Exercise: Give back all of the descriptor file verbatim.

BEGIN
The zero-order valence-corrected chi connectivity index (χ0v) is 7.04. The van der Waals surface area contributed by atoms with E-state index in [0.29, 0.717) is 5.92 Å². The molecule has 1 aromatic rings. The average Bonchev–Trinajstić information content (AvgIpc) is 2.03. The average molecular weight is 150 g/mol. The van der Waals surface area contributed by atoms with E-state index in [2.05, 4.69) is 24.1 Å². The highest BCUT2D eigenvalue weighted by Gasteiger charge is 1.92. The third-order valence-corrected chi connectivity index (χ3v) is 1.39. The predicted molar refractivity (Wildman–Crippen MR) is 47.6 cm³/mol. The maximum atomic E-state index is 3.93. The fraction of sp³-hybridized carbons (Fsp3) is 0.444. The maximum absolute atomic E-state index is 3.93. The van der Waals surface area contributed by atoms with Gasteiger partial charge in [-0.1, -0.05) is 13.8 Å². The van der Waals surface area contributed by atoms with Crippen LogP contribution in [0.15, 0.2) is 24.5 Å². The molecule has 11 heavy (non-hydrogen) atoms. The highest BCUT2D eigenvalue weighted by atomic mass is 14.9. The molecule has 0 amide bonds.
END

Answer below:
The zero-order valence-corrected chi connectivity index (χ0v) is 7.04. The van der Waals surface area contributed by atoms with E-state index in [0.29, 0.717) is 5.92 Å². The molecule has 1 aromatic rings. The average Bonchev–Trinajstić information content (AvgIpc) is 2.03. The average molecular weight is 150 g/mol. The van der Waals surface area contributed by atoms with E-state index in [2.05, 4.69) is 24.1 Å². The highest BCUT2D eigenvalue weighted by Gasteiger charge is 1.92. The third-order valence-corrected chi connectivity index (χ3v) is 1.39. The predicted molar refractivity (Wildman–Crippen MR) is 47.6 cm³/mol. The maximum atomic E-state index is 3.93. The fraction of sp³-hybridized carbons (Fsp3) is 0.444. The maximum absolute atomic E-state index is 3.93. The van der Waals surface area contributed by atoms with Gasteiger partial charge in [-0.1, -0.05) is 13.8 Å². The van der Waals surface area contributed by atoms with Crippen LogP contribution in [0.15, 0.2) is 24.5 Å². The molecule has 11 heavy (non-hydrogen) atoms. The highest BCUT2D eigenvalue weighted by atomic mass is 14.9. The molecule has 0 amide bonds.